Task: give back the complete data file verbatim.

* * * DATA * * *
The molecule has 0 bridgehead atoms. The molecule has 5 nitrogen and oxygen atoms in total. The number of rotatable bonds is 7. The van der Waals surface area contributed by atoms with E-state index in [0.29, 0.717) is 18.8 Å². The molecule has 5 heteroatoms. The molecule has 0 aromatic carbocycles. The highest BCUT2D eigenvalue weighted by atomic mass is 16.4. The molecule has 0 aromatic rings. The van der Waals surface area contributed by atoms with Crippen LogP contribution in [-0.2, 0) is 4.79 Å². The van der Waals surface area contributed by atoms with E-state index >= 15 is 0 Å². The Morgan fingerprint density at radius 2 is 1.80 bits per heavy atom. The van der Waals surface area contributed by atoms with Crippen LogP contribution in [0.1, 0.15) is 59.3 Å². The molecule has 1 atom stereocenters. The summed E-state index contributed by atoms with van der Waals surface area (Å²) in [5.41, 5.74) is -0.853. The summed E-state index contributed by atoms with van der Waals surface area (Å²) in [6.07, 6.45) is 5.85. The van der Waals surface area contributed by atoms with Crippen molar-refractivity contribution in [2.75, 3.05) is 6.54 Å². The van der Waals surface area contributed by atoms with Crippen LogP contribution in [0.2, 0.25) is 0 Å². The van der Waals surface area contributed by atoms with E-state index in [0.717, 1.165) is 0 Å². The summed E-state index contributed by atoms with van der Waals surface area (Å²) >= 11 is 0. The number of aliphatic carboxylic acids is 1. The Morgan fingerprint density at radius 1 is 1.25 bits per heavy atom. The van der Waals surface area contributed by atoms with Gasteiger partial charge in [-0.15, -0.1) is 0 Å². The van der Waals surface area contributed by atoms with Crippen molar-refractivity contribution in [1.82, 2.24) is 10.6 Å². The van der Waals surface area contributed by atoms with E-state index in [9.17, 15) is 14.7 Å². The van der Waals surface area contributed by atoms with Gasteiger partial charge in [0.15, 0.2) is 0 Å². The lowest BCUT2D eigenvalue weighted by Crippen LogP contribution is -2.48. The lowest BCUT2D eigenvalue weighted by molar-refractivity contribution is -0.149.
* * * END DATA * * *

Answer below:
The molecule has 0 bridgehead atoms. The molecule has 5 nitrogen and oxygen atoms in total. The number of rotatable bonds is 7. The van der Waals surface area contributed by atoms with E-state index in [0.29, 0.717) is 18.8 Å². The molecule has 5 heteroatoms. The molecule has 0 aromatic carbocycles. The highest BCUT2D eigenvalue weighted by atomic mass is 16.4. The molecule has 0 aromatic rings. The van der Waals surface area contributed by atoms with Crippen LogP contribution in [-0.2, 0) is 4.79 Å². The van der Waals surface area contributed by atoms with E-state index >= 15 is 0 Å². The Morgan fingerprint density at radius 2 is 1.80 bits per heavy atom. The van der Waals surface area contributed by atoms with Crippen LogP contribution in [0.1, 0.15) is 59.3 Å². The molecule has 1 atom stereocenters. The summed E-state index contributed by atoms with van der Waals surface area (Å²) in [5.41, 5.74) is -0.853. The summed E-state index contributed by atoms with van der Waals surface area (Å²) in [6.07, 6.45) is 5.85. The van der Waals surface area contributed by atoms with Crippen molar-refractivity contribution in [2.75, 3.05) is 6.54 Å². The van der Waals surface area contributed by atoms with Crippen LogP contribution in [0.2, 0.25) is 0 Å². The van der Waals surface area contributed by atoms with E-state index in [0.717, 1.165) is 0 Å². The summed E-state index contributed by atoms with van der Waals surface area (Å²) >= 11 is 0. The number of aliphatic carboxylic acids is 1. The Morgan fingerprint density at radius 1 is 1.25 bits per heavy atom. The van der Waals surface area contributed by atoms with Gasteiger partial charge in [-0.15, -0.1) is 0 Å². The van der Waals surface area contributed by atoms with Crippen molar-refractivity contribution in [1.82, 2.24) is 10.6 Å². The van der Waals surface area contributed by atoms with E-state index in [9.17, 15) is 14.7 Å². The van der Waals surface area contributed by atoms with Gasteiger partial charge in [0.15, 0.2) is 0 Å². The lowest BCUT2D eigenvalue weighted by Crippen LogP contribution is -2.48. The lowest BCUT2D eigenvalue weighted by molar-refractivity contribution is -0.149.